'Accommodating the Chaos: Samuel Beck­ett’s nonerelational art' by J.E. Dearlove, Durham; Duke University Press, 1982


Susan Brienza


Without realizing it Beckett critics have been holding a place on the shelf for J.E. Dearlove’s book; besides our valuable studies of the early prose, of the trilogy, and of his novelistic art, we needed a new survey and a re-mapping of the entire territory of Beckett’s fiction. Dearlove has drawn new boundaries by questioning established theories on Samuel Beckett’s imitative form and by re-defining the changes in his narrative voices. She begins with the conflict between language, which is inherently relational, and a prose that attempts to chart the nonrelation between art and artist, artist and world. Through a careful examination of Beckett’s wording in Three dialogues, in his interviews, and in his essays on Joyce and Proust, Dearlove traces Beckett’s theoretical movement from the identity of form and content to his desire to ‘find a form that accommodates the mess’ without itself becoming the chaos it embodies. In his critical statements as well as in his fiction, Beckett has discussed writing in terms of other arts - painting, ballet, music - and Dearlove pursues these analogies as she depicts his various shapes for ‘uncertainty and fluidity’.


While no complex argument can be sufficiently summarized in a para­graph, such a summary does make its general shape visible. Beckett, because of the elaborate language of his early works, is first characterized as ‘the unwilling Apollonian’, entertaining the Joycean propositions that art/world relationships do exist and that coherent structures are still possible. With the ineffectual Belacqua of More pricks than kicks, Beckett shifts from the Apollonian narrator to what Dearlove calls the ‘Murphian’ narrator, more conscious of the disjunctions between self and world. These uncertainties of nonrelation escalate in Watt and Mercier and Camier until we arrive at total disintegration and amorphousness in The Unnamable. For her discussion of the trilogy, Dearlove combines the concepts of fragmentation and tessellation: the fragments of the trilogy never form a coherent whole as do the sections of Eliot’s Waste Land; rather, the pieces remain individual tesserae even when they take shape in a Yeatsian mosaic. With the turning point of How it is, the voice that had been yearning to determine a self with a relation to an external world instead creates its own imaginary world. Similar fabricated, artificial structures predominate in the fictions of the sixties, the residua and The lost ones. After this, a new calm acceptance characterizes Beckett’s narrators as they learn to be at peace with their aloneness and nonrela­tion.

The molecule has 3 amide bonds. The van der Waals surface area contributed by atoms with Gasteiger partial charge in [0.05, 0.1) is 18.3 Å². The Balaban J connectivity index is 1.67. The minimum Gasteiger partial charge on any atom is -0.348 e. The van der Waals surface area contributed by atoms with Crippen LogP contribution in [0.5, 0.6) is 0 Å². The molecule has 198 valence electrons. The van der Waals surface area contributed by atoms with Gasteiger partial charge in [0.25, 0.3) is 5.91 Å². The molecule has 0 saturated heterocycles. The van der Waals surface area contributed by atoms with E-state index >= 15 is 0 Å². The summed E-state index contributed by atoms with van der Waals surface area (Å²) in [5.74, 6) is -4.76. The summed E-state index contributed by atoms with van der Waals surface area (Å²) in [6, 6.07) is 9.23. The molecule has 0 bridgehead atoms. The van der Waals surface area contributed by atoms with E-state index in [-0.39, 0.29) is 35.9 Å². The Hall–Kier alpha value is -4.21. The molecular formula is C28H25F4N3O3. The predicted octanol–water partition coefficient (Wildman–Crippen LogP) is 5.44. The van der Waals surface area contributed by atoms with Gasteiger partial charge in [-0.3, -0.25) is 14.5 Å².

The major contributions of this book—and they are major additions to Beckett criticism—are its re-interpretations of Beckett’s critical pro­nouncements on form and its consequent remodeling of Beckett’s fictional canon. Although this is the main journey, Dearlove guides us through several short tours; and even the tangential paths are rewarding. For instance, she finds surprising correspondences between Beckett, Wordsworth, and D.H. Lawrence, as well as the obvious links between Beckett and Sterne that other scholars are fond of noting. Naturally, a contrast between Joyce’s omnipotent artist and Beckett’s impotent writer is a necessary prelude for Dearlove’s reasoning—and is found here—but beyond this Joyce also serves to explain Molloy’s failed epiphanies and the trilogy’s futile classical allusions. Although Accommodating the chaos does not reach back and outward toward Beckett’s poetry and drama—concentrating steadily on the fiction alone—an excellent treatment of Mercier and Camier’s relationship to Godot, of Beckett’s welding together of narrative and dramatic strategies, makes us wish Dearlove had tarried longer with Beckett’s theater. Throughout every discussion Dearlove reminds us of the special responsibility of the reader of nonrelational art: he must continually reconstruct Beckett’s fictional worlds. Especially for the residua (Chapter 5), it is the reader ‘and not the artist who must manipulate the given structures in order to understand an implicit content’. Indeed, she defines one of the residual texts, Ping, as ‘the drama of the interaction between reader and form’.


Accommodating the chaos has its flaws and inconsistencies, and while room for critical debate measures the large scope of the argument, some inconsistencies undermine the argument itself. At times criteria shift and demarcations between early and middle fictions become blurred. Yes, it is true that the narrative intrusions in Mercier and Camier call the novel into question, but the same may be said of the earlier Watt. Yes, the voice in How it is favors contradiction and in-process revision, but so did the voices in The Unnamable and Texts for nothing. Other distinctions also need to be drawn with more flexibility and qualification. Dearlove terms the early fiction ‘print-oriented’ as opposed to transcriptions of the spoken word that compose some later fictions, yet How it is and Lessness are markedly print-oriented with their visual effects of prose squares sepa­rated by white spaces. These and the visual and interpretative effects of Beckett’s experiments with non-sentences and non-punctuation get slighted here.